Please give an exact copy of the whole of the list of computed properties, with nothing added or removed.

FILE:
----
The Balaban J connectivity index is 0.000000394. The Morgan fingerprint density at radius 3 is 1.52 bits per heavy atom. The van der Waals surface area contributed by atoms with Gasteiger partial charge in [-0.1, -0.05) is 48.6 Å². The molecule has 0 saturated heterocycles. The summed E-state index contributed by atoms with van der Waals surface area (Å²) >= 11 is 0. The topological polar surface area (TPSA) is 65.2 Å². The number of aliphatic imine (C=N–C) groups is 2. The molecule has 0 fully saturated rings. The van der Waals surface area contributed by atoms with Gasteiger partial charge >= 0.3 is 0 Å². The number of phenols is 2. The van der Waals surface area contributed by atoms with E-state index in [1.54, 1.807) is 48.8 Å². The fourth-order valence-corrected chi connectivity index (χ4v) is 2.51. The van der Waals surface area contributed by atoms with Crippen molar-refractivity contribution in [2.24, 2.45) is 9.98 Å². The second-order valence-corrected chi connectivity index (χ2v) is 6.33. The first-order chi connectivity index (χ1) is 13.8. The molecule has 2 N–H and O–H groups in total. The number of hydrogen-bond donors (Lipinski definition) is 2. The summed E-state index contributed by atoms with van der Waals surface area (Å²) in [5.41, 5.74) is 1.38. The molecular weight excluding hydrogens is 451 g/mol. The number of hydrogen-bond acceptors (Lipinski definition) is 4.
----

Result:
The Balaban J connectivity index is 0.000000394. The Morgan fingerprint density at radius 3 is 1.52 bits per heavy atom. The van der Waals surface area contributed by atoms with Gasteiger partial charge in [-0.1, -0.05) is 48.6 Å². The molecule has 0 saturated heterocycles. The summed E-state index contributed by atoms with van der Waals surface area (Å²) >= 11 is 0. The topological polar surface area (TPSA) is 65.2 Å². The number of aliphatic imine (C=N–C) groups is 2. The molecule has 0 fully saturated rings. The van der Waals surface area contributed by atoms with Gasteiger partial charge >= 0.3 is 0 Å². The number of phenols is 2. The van der Waals surface area contributed by atoms with E-state index in [1.54, 1.807) is 48.8 Å². The fourth-order valence-corrected chi connectivity index (χ4v) is 2.51. The van der Waals surface area contributed by atoms with Crippen molar-refractivity contribution in [2.24, 2.45) is 9.98 Å². The second-order valence-corrected chi connectivity index (χ2v) is 6.33. The first-order chi connectivity index (χ1) is 13.8. The molecule has 2 N–H and O–H groups in total. The number of hydrogen-bond donors (Lipinski definition) is 2. The summed E-state index contributed by atoms with van der Waals surface area (Å²) in [5.41, 5.74) is 1.38. The molecular weight excluding hydrogens is 451 g/mol. The number of hydrogen-bond acceptors (Lipinski definition) is 4.